What to do when you screw it up

In my tradition (I am Jewish) this is a powerful time of reflection – the month before the High Holy Days of Rosh Hashanah and Yom Kippur.  It is like a 30-day retreat, looking back over the year and taking stock.


I resisted this part of the tradition for a long time, but these last few years, they have begun to work me.  There are practices for asking for forgiveness. There are practices for looking inward and strengthening my connection with The Larger Force That Drives the Big Boat.  No one needs to be Jewish to do these things, and every tradition has some special way of driving us inward so that we can align and act according to our best possible intention.  Lionheart training is a yearlong practice, a time of fierce reflection and adding new tools to facilitate a lifetime of change.


I don’t know whom I would be without having been given the opportunity to practice, to forgive, and to change.   As resistant as I have been to any formal practice, at the ripe old age of 62, I am noticing what daily prayer does for me and my ability to constantly forgive others, and myself on apparently a daily basis.  What it offers me in relationship to my own grief and sadness, a place where I am not so isolated and self- absorbed.  Practice means what it means – practice.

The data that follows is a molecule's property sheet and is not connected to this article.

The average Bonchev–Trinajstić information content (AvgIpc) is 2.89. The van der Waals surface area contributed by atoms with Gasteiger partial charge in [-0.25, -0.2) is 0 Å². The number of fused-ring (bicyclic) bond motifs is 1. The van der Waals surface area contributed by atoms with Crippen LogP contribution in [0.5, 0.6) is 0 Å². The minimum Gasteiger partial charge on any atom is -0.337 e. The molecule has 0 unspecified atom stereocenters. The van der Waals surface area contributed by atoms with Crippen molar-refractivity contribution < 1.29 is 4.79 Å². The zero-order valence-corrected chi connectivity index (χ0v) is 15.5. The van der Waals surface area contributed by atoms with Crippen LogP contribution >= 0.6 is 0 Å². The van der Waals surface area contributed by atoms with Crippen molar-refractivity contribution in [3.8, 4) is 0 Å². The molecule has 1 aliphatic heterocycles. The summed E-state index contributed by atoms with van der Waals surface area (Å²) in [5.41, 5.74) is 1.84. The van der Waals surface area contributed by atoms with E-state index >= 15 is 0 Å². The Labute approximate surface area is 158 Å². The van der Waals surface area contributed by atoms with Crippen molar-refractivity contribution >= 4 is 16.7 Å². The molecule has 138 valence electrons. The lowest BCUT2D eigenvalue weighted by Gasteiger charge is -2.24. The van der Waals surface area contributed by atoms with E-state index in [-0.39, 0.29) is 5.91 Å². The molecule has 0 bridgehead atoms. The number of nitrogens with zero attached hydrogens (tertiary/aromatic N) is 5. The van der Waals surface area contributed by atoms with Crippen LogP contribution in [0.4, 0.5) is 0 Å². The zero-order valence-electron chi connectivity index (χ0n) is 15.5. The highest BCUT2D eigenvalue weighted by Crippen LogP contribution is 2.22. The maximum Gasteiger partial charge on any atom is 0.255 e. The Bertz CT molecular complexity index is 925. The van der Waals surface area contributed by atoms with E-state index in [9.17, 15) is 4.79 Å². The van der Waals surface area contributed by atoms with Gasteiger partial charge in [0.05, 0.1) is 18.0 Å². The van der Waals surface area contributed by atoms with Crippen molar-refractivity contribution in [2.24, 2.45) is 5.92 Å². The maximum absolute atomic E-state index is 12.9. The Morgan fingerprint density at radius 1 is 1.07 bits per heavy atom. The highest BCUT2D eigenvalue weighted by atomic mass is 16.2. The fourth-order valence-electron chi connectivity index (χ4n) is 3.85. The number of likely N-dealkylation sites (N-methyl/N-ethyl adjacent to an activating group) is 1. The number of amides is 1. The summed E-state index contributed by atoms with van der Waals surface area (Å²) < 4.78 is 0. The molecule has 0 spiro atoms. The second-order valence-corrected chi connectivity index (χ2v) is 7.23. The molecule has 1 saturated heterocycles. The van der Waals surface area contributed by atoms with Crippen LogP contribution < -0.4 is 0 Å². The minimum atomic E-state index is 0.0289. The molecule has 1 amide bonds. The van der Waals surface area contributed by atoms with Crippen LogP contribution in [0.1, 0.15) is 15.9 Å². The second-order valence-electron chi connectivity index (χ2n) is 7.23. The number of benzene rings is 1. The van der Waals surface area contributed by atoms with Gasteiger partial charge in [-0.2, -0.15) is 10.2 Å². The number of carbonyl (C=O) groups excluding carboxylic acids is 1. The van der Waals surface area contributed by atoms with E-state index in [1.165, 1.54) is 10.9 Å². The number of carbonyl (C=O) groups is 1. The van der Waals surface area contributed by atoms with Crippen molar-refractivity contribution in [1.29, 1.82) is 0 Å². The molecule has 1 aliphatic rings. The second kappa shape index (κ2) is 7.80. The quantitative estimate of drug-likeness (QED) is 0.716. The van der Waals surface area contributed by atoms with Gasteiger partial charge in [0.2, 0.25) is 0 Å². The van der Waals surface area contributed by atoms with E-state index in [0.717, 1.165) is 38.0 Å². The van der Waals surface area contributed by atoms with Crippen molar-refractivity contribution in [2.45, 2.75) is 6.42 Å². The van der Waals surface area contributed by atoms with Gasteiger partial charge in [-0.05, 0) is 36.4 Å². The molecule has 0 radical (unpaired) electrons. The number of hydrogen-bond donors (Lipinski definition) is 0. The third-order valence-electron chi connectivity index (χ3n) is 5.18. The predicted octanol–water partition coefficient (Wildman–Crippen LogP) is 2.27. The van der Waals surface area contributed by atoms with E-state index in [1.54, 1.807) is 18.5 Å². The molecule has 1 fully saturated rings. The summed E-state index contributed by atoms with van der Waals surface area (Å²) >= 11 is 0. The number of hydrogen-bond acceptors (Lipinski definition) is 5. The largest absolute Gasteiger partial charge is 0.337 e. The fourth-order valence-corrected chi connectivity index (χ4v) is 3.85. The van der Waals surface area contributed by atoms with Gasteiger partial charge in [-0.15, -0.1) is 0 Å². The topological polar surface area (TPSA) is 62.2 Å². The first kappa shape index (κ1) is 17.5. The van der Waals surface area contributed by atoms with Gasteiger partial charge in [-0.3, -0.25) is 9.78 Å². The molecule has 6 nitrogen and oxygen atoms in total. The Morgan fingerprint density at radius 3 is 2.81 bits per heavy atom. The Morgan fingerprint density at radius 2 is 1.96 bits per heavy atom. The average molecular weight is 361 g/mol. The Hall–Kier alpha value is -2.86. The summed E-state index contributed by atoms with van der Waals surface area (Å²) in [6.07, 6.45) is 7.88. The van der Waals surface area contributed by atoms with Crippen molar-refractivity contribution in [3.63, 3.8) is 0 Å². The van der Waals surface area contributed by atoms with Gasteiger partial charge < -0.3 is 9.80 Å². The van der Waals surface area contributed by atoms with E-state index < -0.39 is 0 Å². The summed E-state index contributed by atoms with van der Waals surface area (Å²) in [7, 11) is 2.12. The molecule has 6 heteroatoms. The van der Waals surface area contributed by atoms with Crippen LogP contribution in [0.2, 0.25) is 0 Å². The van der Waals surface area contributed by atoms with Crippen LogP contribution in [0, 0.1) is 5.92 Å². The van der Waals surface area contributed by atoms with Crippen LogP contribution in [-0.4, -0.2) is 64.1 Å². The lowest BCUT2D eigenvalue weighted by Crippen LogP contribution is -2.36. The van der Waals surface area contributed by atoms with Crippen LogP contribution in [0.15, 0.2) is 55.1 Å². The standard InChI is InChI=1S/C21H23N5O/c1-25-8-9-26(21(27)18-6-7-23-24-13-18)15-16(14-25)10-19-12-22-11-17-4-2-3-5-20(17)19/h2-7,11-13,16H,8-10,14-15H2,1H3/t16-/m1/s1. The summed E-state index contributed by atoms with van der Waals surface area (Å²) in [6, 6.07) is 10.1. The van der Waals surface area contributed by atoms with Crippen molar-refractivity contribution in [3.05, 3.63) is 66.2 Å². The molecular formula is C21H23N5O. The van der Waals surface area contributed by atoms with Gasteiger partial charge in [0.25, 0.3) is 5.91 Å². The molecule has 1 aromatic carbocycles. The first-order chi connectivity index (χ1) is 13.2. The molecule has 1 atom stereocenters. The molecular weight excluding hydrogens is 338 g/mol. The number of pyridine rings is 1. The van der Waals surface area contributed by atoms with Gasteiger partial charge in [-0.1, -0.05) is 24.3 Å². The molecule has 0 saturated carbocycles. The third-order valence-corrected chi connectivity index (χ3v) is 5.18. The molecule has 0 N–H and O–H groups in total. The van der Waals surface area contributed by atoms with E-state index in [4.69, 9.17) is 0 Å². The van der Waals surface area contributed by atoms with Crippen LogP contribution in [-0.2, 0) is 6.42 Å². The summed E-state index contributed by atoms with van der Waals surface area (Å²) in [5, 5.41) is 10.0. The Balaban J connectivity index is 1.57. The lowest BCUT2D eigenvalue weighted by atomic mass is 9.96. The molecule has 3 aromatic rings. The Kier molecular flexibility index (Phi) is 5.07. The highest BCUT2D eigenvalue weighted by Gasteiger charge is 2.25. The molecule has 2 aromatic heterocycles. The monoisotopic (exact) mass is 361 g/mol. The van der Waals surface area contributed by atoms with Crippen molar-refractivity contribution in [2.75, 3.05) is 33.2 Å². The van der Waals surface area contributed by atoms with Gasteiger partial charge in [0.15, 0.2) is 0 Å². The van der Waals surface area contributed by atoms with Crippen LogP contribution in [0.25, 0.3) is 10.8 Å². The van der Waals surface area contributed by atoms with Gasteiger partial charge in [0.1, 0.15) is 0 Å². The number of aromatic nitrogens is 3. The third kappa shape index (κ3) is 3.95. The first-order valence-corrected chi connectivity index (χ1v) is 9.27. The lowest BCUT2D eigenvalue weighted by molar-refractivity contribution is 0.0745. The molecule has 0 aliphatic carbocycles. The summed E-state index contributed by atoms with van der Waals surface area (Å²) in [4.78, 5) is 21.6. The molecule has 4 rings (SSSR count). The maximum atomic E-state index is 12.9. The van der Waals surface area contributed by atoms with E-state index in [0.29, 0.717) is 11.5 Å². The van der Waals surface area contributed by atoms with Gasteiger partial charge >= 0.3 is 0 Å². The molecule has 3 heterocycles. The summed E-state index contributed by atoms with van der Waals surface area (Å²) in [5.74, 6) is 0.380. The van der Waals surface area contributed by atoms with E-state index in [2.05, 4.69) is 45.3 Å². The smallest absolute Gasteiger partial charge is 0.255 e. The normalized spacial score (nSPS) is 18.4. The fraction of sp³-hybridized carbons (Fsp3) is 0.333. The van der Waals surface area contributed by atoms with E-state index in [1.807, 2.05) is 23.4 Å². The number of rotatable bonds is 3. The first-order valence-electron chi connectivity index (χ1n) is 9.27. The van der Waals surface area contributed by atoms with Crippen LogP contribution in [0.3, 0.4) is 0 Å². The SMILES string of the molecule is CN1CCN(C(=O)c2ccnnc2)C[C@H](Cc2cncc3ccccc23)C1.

Here’s a great quote from Rabbi Rachel Barenblat that is part of my practice today: “Sometimes change foists itself on us, ready or not….But I think if we’ve already accustomed ourselves to the constancy of change, then when changes come along they’re not so terrifying…Change is always coming. The best tools I know for dealing with change are the best tools I know for dealing with life. Compassion, kindness, plenty of sleep, good hot showers, hugs, prayer. Patience with yourself when you screw it up. Williness to try again. And again. And again.”

Lionheart Teacher, Deborah Allen

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DeborahDeborah has been facilitating women’s retreats since 1990. She has a private practice as a counselor in Santa Cruz, California, with a focus on women’s health, trauma, and life transitions. She studied for seven years with Center for Intentional Living-a psychology post-graduate program, as well as ongoing training as a group facilitator. Deborah has been invited to lead groups in the United States, Europe, Japan and Africa. Deborah excels at creating an environment that is not only safe but also filled with laughter and discovery.